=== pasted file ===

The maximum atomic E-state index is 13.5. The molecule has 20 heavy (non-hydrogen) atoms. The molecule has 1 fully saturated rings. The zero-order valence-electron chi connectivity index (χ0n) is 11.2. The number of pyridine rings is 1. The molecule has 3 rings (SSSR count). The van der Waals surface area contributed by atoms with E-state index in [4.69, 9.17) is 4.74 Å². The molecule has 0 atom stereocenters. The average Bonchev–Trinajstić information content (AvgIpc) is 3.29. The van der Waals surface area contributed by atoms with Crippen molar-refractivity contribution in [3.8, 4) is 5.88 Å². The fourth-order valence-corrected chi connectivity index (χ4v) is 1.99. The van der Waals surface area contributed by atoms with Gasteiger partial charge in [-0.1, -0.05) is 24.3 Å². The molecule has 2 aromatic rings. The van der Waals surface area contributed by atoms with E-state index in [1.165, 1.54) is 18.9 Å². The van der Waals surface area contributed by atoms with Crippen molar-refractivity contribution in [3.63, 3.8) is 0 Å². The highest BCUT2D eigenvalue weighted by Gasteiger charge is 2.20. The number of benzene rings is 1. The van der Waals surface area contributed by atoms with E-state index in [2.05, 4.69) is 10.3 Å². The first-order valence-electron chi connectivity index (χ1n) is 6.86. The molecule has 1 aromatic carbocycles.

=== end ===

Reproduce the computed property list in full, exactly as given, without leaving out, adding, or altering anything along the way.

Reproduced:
The maximum atomic E-state index is 13.5. The molecule has 20 heavy (non-hydrogen) atoms. The molecule has 1 fully saturated rings. The zero-order valence-electron chi connectivity index (χ0n) is 11.2. The number of pyridine rings is 1. The molecule has 3 rings (SSSR count). The van der Waals surface area contributed by atoms with E-state index in [4.69, 9.17) is 4.74 Å². The molecule has 0 atom stereocenters. The average Bonchev–Trinajstić information content (AvgIpc) is 3.29. The van der Waals surface area contributed by atoms with Crippen molar-refractivity contribution in [3.8, 4) is 5.88 Å². The fourth-order valence-corrected chi connectivity index (χ4v) is 1.99. The van der Waals surface area contributed by atoms with Gasteiger partial charge in [-0.1, -0.05) is 24.3 Å². The molecule has 2 aromatic rings. The van der Waals surface area contributed by atoms with E-state index in [1.165, 1.54) is 18.9 Å². The van der Waals surface area contributed by atoms with Crippen molar-refractivity contribution in [3.63, 3.8) is 0 Å². The highest BCUT2D eigenvalue weighted by Gasteiger charge is 2.20. The number of benzene rings is 1. The van der Waals surface area contributed by atoms with E-state index in [2.05, 4.69) is 10.3 Å². The first-order valence-electron chi connectivity index (χ1n) is 6.86. The molecule has 1 aromatic carbocycles.